Last week in a move to expand access to EpiPen, Mylan upped the dollar amount of a discount coupon from $100 to $300 and expanded the number of people eligible to receive free EpiPens. While the company hasn’t budged on the cash price—still more than $600 per two-pack—the coupons could offer substantial savings for some people, although not everyone will be helped.

For Robin Bunch, of southern California, Mylan's discount coupon for EpiPen isn't helpful. Bunch carries two sets of EpiPens due to her son’s severe food allergies. When Bunch headed to the pharmacy in late August to fill her prescription for a set of EpiPens with the $300 Mylan coupon in hand, she was shocked when the pharmacist told her she still owed $350. She refused to pay it. "My husband called our health insurance plan and they told us 'Mylan has excluded your plan from using the coupon,'" Bunch said.

Bunch’s health insurance, a federally funded plan through her husband's government employer, isn't eligible for Mylan's coupon discount. People enrolled in Medicare, Medicaid, Tricare or other military plans, and any state or federally funded health plans like Bunch's are ineligible for the co-pay discount.

"If patients encounter challenges [using the coupon], we want to hear from them at our customer service line, so we can address them," Mylan spokeswoman Julie Knell told us. If you have questions, call Mylan's customer service line at 800-395-3376.

People without health insurance can't use Mylan's EpiPen co-pay coupons at all, but they might qualify for its Patient Assistance Program, which provides free EpiPens to those at 400 percent of the federal poverty level. A family of four making no more $97,200 annually would qualify.

But those with commercial insurance could see big savings, at least until December 31, 2016 (that's when Mylan's offer expires). Over the past two years, Lori Kading, of Austin, Texas, says her co-pay for an EpiPen two-pack through her health insurance was about $75. When she went to refill her prescription this week, she brought the $300 Mylan coupon with her to the pharmacy and paid zero dollars. "I went online, grabbed the coupon, and it took all of 15 minutes for the pharmacy to process the discount. It was easy."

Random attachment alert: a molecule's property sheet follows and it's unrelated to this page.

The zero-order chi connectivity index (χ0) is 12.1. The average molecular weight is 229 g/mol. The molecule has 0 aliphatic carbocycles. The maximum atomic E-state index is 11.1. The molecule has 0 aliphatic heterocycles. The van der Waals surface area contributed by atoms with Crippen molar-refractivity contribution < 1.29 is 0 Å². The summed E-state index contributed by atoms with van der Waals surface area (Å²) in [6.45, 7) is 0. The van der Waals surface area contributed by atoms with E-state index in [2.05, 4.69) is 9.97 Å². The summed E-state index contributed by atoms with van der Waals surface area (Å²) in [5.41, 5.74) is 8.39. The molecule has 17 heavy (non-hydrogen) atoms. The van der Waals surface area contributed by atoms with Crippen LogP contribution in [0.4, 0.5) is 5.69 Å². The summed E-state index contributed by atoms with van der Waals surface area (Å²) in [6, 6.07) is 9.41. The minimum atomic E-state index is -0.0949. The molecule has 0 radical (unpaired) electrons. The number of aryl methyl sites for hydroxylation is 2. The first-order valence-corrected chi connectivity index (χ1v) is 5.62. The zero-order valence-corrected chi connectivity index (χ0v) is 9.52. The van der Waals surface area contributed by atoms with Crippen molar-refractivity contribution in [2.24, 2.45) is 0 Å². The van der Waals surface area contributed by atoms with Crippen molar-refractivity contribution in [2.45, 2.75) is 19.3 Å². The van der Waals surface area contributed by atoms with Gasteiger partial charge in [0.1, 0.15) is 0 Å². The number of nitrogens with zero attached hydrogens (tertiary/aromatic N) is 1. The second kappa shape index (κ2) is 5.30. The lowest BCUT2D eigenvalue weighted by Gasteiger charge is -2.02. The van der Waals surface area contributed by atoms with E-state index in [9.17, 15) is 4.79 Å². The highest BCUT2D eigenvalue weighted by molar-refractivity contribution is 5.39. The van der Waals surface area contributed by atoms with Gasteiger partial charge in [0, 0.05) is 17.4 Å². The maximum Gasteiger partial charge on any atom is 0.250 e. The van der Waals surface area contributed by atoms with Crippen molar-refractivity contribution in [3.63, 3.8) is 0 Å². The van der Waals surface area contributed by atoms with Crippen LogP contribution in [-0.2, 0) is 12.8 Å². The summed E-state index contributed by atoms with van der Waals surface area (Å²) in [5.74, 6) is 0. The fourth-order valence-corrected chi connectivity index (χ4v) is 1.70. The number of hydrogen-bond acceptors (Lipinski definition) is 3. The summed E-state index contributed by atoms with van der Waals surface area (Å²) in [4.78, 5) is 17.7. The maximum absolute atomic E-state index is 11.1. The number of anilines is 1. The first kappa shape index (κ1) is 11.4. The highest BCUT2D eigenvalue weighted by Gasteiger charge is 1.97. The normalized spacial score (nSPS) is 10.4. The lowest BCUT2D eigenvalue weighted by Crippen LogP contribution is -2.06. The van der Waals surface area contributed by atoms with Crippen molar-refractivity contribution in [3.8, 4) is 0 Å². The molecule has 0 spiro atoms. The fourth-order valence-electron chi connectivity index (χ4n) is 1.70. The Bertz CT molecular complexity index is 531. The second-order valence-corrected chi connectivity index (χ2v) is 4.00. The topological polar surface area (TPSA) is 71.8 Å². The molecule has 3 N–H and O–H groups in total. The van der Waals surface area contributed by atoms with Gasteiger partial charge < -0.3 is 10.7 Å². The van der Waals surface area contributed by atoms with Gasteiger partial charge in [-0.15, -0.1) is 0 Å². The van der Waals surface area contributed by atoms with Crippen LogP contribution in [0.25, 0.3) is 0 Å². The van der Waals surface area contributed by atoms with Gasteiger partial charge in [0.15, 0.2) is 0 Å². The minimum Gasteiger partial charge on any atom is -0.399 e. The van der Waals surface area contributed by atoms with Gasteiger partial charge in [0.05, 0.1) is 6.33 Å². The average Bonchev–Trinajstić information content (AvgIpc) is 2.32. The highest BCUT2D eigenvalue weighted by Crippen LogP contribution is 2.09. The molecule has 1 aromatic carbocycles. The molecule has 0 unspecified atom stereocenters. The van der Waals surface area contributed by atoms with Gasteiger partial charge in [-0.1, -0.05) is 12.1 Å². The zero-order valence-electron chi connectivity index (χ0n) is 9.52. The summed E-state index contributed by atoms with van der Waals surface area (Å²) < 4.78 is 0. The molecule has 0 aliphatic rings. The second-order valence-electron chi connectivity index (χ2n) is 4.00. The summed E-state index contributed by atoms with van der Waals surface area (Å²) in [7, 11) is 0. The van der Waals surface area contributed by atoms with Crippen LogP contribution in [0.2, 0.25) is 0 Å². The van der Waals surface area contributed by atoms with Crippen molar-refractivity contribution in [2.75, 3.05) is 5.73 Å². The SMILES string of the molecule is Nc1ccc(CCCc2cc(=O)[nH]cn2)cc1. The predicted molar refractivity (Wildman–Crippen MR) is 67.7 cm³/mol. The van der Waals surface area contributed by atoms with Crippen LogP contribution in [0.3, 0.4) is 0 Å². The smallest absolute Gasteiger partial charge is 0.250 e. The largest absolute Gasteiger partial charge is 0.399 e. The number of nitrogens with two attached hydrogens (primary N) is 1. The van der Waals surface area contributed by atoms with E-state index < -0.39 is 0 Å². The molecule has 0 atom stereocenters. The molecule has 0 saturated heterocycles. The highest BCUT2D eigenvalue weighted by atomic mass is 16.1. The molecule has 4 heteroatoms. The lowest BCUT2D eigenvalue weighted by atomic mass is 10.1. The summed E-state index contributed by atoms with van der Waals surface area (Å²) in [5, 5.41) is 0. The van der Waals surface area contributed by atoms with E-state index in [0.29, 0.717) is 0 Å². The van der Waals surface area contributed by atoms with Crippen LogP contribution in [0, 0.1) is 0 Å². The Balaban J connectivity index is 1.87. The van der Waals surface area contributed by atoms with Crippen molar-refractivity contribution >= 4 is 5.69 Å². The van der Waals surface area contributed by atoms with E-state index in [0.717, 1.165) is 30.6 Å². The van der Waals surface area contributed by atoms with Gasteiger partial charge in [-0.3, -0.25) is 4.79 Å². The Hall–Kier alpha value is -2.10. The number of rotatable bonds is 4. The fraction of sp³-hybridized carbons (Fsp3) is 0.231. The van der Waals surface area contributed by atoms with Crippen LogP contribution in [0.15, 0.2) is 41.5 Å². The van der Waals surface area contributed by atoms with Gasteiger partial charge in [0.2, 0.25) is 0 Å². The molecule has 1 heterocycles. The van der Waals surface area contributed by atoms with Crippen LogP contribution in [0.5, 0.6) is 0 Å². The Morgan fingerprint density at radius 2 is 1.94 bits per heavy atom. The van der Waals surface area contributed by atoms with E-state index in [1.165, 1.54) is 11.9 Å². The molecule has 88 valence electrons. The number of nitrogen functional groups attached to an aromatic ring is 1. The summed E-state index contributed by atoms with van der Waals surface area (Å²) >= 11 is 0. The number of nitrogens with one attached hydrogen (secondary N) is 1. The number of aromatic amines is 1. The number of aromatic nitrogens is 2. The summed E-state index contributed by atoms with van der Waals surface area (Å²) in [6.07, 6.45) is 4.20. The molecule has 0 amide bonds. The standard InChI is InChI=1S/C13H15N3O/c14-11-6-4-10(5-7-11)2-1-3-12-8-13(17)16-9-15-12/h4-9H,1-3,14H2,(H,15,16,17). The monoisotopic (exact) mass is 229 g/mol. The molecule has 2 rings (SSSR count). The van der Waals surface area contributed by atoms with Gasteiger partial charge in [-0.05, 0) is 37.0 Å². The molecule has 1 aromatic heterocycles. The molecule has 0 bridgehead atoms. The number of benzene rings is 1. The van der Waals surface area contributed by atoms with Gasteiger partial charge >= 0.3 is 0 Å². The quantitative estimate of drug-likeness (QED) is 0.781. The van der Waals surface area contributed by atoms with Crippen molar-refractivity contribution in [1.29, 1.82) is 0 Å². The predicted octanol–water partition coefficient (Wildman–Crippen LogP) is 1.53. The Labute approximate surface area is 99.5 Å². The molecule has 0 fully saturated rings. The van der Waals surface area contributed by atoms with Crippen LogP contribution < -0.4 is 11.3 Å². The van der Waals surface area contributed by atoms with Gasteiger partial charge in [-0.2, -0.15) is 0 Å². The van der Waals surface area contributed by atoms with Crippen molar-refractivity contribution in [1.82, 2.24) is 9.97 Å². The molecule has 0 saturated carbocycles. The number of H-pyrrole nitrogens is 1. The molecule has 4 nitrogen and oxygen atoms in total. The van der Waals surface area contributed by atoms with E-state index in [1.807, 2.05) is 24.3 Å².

EpiPen coupons

When Coupons Work, and When They Don't

Patients who will benefit most from the coupon are those enrolled in a commercial plan that covers EpiPen. For some people whose co-pay is $300 or less, the out-of-pocket costs could be as low as $0 for three two-packs. 

Until Mylan releases the generic version of EpiPen—which the company says it will do in the next several weeks, and cut the price in half to $300 for a two-pack, consider the generic version of Adrenaclick. (See chart below for when that's a good idea.) It's a lower-cost epinephrine auto-injector, and is available right now. You could get it for as low as $140 at Walmart with a coupon from GoodRx.com.

The manufacturer of generic Adrenaclick also offers discounts using a co-pay coupon—whether you're insured or not. Savings there could be as much as $100 off a co-pay or $100 off the full price if you don't have insurance. In that instance, there's a catch: You might have to pay the full amount up front if a pharmacy doesn't accept the card, then send in the receipt to be reimbursed in about two weeks.

Your Insurance

Your Best Options 

No insurance

Generic Adrenaclick. Best bet is using GoodRx.com coupon for $140 at Walmart.

Apply for free EpiPens through Mylan's patient assistance program if you earn no more than $97,200 for a family of four. Process could take several weeks before you receive the free pens.